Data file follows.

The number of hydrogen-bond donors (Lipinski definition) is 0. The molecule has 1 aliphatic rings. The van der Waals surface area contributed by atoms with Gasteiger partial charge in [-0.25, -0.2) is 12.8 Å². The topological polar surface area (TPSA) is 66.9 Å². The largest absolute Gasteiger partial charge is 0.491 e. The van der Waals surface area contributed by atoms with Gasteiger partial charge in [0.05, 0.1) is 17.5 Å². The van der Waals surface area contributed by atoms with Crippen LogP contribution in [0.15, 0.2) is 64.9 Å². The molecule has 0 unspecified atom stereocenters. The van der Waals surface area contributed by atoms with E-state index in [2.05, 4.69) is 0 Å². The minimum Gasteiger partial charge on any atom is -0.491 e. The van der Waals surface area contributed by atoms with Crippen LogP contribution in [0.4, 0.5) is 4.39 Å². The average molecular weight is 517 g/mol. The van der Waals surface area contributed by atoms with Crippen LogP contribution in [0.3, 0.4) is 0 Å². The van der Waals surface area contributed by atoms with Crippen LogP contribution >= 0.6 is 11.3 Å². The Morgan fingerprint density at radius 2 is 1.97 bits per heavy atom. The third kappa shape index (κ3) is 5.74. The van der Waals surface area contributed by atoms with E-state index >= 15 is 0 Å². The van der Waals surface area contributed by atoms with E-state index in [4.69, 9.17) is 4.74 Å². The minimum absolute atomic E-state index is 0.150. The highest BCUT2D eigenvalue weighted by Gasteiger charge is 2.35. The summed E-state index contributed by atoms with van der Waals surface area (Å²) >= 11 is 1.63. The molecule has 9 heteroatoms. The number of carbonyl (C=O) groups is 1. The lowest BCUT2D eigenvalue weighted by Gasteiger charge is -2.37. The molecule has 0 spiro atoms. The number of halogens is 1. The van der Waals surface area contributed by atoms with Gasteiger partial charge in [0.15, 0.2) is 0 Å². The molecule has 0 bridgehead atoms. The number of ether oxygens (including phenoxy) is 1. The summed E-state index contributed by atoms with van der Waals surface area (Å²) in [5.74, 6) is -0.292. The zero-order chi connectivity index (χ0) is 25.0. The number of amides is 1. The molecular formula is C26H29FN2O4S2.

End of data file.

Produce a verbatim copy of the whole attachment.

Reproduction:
The number of hydrogen-bond donors (Lipinski definition) is 0. The molecule has 1 aliphatic rings. The van der Waals surface area contributed by atoms with Gasteiger partial charge in [-0.25, -0.2) is 12.8 Å². The topological polar surface area (TPSA) is 66.9 Å². The largest absolute Gasteiger partial charge is 0.491 e. The van der Waals surface area contributed by atoms with Gasteiger partial charge in [0.05, 0.1) is 17.5 Å². The van der Waals surface area contributed by atoms with Crippen LogP contribution in [0.15, 0.2) is 64.9 Å². The molecule has 0 unspecified atom stereocenters. The van der Waals surface area contributed by atoms with E-state index in [2.05, 4.69) is 0 Å². The minimum Gasteiger partial charge on any atom is -0.491 e. The van der Waals surface area contributed by atoms with Crippen LogP contribution in [0.4, 0.5) is 4.39 Å². The average molecular weight is 517 g/mol. The van der Waals surface area contributed by atoms with Crippen LogP contribution in [0.3, 0.4) is 0 Å². The van der Waals surface area contributed by atoms with Crippen LogP contribution >= 0.6 is 11.3 Å². The Morgan fingerprint density at radius 2 is 1.97 bits per heavy atom. The third kappa shape index (κ3) is 5.74. The van der Waals surface area contributed by atoms with E-state index >= 15 is 0 Å². The van der Waals surface area contributed by atoms with E-state index in [4.69, 9.17) is 4.74 Å². The minimum absolute atomic E-state index is 0.150. The highest BCUT2D eigenvalue weighted by Gasteiger charge is 2.35. The summed E-state index contributed by atoms with van der Waals surface area (Å²) >= 11 is 1.63. The molecule has 9 heteroatoms. The number of carbonyl (C=O) groups is 1. The lowest BCUT2D eigenvalue weighted by Gasteiger charge is -2.37. The molecule has 0 spiro atoms. The number of halogens is 1. The van der Waals surface area contributed by atoms with Gasteiger partial charge in [0.15, 0.2) is 0 Å². The molecule has 0 bridgehead atoms. The number of ether oxygens (including phenoxy) is 1. The summed E-state index contributed by atoms with van der Waals surface area (Å²) in [5.74, 6) is -0.292. The zero-order chi connectivity index (χ0) is 25.0. The number of amides is 1. The molecular formula is C26H29FN2O4S2.